Prompt 065: 7pm Curfew
65. Imagine you came from a very strict family that always made you go to bed before 7 p.m. What would you miss the most in those last few hours of evening and why?
So now is a perfect opportunity to gush about the one evening activity I really don't want to do without: Bike Party. There are a lot of layers to this onion and why it's so wonderful. As far as this writing prompt is concerned, I could live unfailingly with this bizarre arrangement so long as I could have one night a month for a no-holds-barred, late-night event.
The last Friday of every month, 12 months a year, is reserved for the Bike Party ride. People from all over the city meet at a centrally-located park starting at about 6:30pm, and shortly after 7pm we ride. The group size ranges from 50-100 die-hard riders for the extremely cold times of the year, to easily over 1,500 to maybe 2,000 people for the October ride (this one is the most-populated because it's the "Halloween" ride, and everyone is wearing costumes and it's an amazing spectacle. Anyone who has a bicycle wants to be part of it).
Each ride has a theme. I mentioned above the "Halloween" ride in October, but there have also been other ride themes: opening day for the local pro sports teams; Valentine's Day, High School Prom, Pride Ride, Beach Party, Super Heroes, Holiday Hangover, etc. Participants all wear wild and evocative costumes, and add lights to their bicycles or whatever they're wearing.
Everyone is welcome. People of all ages, all races, all "gender persuasions/delusions" are welcome. Looking into the crowd, you would think that racism, sexism, ableism, etc. simply doesn't exist. Daily commuters, wheelie kids, bike couriers, entire families, empty-nesters, racing crews... All make an appearance. Above all reasons I enjoy Bike Party, this is probably the one I like the most. There's no other event in this town that brings together so many different people for the same positive, physically-active, fun reason. We just want to ride, and that's a common denominator for all of us, even if everything else about us is completely different. If you are on your own when you arrive, you'll have made a friend by the end.
All human-powered machines are welcome. Not only are bicycles invited, but we've had all manner of people-powered wheeled vehicles: tricycles, unicycles, those six-person "Pub Pedalers," ebikes, pedicabs, rollerskates, recumbent cycles, and even runners dressed up like bicycles...! If you use your body instead of an engine to make it move, then expect to see it on the ride at least once a year. Cars wait for us... Sometimes for several minutes, since the mass of cyclists can number in the hundreds. Fuck 'em. They have the streets every other day of the month, they can wait 8 minutes or whatever. I love stopping "traffic," and then reminding car drivers that hey: we're traffic too.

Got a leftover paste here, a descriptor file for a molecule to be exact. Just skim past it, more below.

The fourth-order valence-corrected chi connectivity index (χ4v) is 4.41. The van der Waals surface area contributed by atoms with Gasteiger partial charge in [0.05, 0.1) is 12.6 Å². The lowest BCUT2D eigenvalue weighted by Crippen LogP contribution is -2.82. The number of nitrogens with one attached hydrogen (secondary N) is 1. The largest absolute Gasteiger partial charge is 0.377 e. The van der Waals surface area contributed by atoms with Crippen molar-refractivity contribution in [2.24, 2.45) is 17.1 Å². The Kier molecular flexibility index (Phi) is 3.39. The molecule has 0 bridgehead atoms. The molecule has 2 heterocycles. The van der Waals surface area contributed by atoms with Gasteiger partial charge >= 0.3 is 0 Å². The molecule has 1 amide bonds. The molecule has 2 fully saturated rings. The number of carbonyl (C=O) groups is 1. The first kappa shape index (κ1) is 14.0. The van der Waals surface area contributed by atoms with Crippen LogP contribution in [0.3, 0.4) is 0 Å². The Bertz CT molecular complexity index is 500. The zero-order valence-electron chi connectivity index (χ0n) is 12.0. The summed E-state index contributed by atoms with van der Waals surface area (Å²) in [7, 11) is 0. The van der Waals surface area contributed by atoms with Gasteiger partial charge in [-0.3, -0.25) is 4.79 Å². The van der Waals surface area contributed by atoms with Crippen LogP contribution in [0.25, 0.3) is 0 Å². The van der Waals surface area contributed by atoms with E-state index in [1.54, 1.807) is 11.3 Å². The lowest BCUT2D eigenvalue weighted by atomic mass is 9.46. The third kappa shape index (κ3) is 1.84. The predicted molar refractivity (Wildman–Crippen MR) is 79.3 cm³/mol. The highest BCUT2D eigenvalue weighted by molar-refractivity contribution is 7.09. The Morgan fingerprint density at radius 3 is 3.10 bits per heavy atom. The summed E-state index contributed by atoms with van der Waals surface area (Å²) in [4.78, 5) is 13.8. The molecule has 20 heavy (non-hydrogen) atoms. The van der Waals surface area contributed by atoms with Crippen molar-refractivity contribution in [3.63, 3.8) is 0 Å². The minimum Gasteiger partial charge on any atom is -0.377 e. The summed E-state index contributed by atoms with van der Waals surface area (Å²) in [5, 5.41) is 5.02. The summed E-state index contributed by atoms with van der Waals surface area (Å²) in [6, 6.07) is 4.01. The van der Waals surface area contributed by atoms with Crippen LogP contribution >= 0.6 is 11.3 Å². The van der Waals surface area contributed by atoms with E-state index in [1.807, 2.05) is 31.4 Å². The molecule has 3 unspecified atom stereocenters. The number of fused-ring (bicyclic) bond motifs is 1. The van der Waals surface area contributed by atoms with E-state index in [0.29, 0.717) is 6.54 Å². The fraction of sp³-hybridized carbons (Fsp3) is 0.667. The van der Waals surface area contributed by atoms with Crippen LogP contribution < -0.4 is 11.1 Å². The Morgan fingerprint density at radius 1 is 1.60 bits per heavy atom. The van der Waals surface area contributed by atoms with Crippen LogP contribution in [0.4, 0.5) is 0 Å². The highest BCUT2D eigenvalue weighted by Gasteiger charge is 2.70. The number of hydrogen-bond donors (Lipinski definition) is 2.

No one is left behind. The rides are typically somewhere between 8 to 10 miles long, and I happen to be a volunteer for the Sweep Team. The Sweep Team's responsibility is to stay at the -end- of the massive assembly of riders, and make sure those who need help receive it. If someone's brought out their bicycle for the first time that year, and it's rusty as hell; if their brakes don't work; if they're walking up a hill because they're outta shape, someone from the Sweep Team hangs with them 'til the end. If someone catches a flat, I help patch them up and put them on their way. If someone has an accident and is hurt, the medical volunteer (typically someone with professional experience as an EMT or nurse or something like that) gives them a checkup and calls an ambulance if necessary. If someone's completely outta luck, we make sure they have some way to make it to either the after-party or back home.
There's an after-party. Businesses regularly ask Bike Party if the after-party can be held at their spot - usually a brewery, event hall, or other large gathering spot - because it guarantees business and most definitely a profitable evening. Those who aren't able to make it to the ride will often show up at the after party to show their support for cycling and drink a beer. If it's an outdoor event, local food trucks apply for spots so they can make money that night. Only the worst of inclement weather has washed-out an after party, otherwise it's outstanding, without fail.
It's not just a bike thing, it's a city institution. Whenever I describe this event to others, I typically end by saying, "I'm convinced that it's the best thing going on in [this town]." I -wait- for the last Friday of the month, and everyone I know knows it.